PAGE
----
Yesterday, I cooked lobster for the first time. My friend Chris wanted to spend an afternoon cooking and he’s not one to skimp and save when it comes to ingredients, so we faced a truly decadent meal of lobster* followed by roast grouse followed by four different types of cheese.
Over a glass of wine, we pondered how to dispatch them. I was the only one in our party of three to consider the freezer method. The RSPCA recommends 2 hours at -20C. I was even willing to get all cheffy and put a knife through the head if that was deemed the right thing to do but advice is very conflicting. Lobsters do not have a brain, just a simple nervous system. It is not possible to ‘kill’ them in the normal sense of the word but there is a debate over whether or not they feel they’re being cooked; some argue that the thrashing they do in the water is a reaction to toxins and not a pain response. I don’t know. Anyway my mates were having none of it – they went straight in the pot.
We wondered how long they needed. Again, advice varies. We ended up cooking them for 10 minutes then panicking and leaving them in for another 2. This was too long; they didn’t suffer hugely but I’d say around 8 minutes would be ideal. Once tonged from the pot it was a frenzy of twisting, cracking, picking and extracting while trying to avoid burns from bursts of boiling juices. A lack of proper tools wasn’t a problem – we just whacked the claws with a knife. Every last morsel of meat was extracted, the shells saved for bisque. It’s a crime to throw them away when there’s so much more flavour to be had for your money.
To serve, a pot of golden mayonnaise (made with two super-rich Burford Brown yolks), a ramekin of clarified butter and some good bread. It’s all about the simplicity with crustaceans. I dunked quivering chunks of lobster meat into the mayonnaise and soaked up silly amounts of clarified butter with the bread. It seemed almost too good to be true.
The tail is of course the largest piece but the claws make the sweetest eating and the legs are the most fun – like lobster straws that make you work for their reward. We saved them until last and slurped and sucked out every last piece of flesh and juice. Perfect.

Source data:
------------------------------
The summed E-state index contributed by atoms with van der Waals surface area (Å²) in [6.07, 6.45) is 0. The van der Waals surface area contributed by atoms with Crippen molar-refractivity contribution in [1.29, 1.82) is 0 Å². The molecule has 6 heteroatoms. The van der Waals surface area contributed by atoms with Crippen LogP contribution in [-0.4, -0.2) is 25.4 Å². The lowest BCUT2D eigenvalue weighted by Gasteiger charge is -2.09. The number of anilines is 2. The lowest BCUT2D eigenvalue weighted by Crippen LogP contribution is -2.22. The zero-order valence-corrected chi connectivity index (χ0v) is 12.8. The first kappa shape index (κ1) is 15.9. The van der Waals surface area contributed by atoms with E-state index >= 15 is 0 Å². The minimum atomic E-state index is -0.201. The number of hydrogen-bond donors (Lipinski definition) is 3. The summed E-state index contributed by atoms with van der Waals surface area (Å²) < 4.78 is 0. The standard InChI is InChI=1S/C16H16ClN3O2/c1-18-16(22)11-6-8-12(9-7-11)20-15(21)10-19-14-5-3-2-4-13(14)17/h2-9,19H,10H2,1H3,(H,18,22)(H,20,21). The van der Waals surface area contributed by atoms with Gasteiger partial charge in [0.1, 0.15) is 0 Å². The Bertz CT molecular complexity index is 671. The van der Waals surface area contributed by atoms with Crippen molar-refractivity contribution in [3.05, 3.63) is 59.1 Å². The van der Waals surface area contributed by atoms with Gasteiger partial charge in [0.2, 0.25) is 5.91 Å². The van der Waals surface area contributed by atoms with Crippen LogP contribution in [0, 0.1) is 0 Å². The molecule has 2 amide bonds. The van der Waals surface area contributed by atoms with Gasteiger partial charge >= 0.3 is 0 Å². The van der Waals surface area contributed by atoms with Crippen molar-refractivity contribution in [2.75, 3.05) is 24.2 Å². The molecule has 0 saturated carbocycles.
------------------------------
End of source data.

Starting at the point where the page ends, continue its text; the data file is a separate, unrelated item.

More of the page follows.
How to cook a lobster
Bring a large pan of water to the boil and add plenty of salt. When you’ve got a rolling boil, drop your lobster in. When it comes back to the boil, start timing. We had 1.2-1.3 kg lobsters and cooked them for 12 minutes but this was slightly too long. 8-10 minutes would be ideal.
Remove and let them cool slightly. This website has detailed instructions on how to remove the meat from a lobster. We just hacked away at ours, twisting the claws and legs off then dealing with the rest as best we could.
Some lobsters contain a green liver or ‘tomalley’ which is edible and considered a delicacy by many.
2 egg yolks
Groundnut or vegetable oil (olive oil is to strong I find and certainly never use extra virgin)
A scant teaspoon mustard of your choice
Lemon juice (start with a tablespoon and see how you go)
Salt and pepper
Put the egg yolks in a clean bowl and whisk them together. Whisk in the mustard. Begin adding oil a few drops at a time, whisking as you do so and making sure each bit of oil is fully incorporated before adding the next. As you whisk in more oil and the mayo starts to thicken, you can start adding it in very slightly larger quantities until you are steadily adding it in a thin stream. The key with mayo is to be cautious with the oil until you get a feel for making it. If you add too much at once, it will split. If this happens, don’t despair. Take a fresh egg yolk in a clean bowl and begin adding the split mixture into it, very slowly, just as if it were the oil. This should bring it back. Add the lemon juice to taste and season with salt and pepper.
*The lobsters Chris bought through Marky Market who had the frankly rather genius idea of setting up a business where he acts as a middle man between you and a market you don’t have the time or energy to go to, like Billingsgate. He buys what you want then meets up with you to exchange the goods.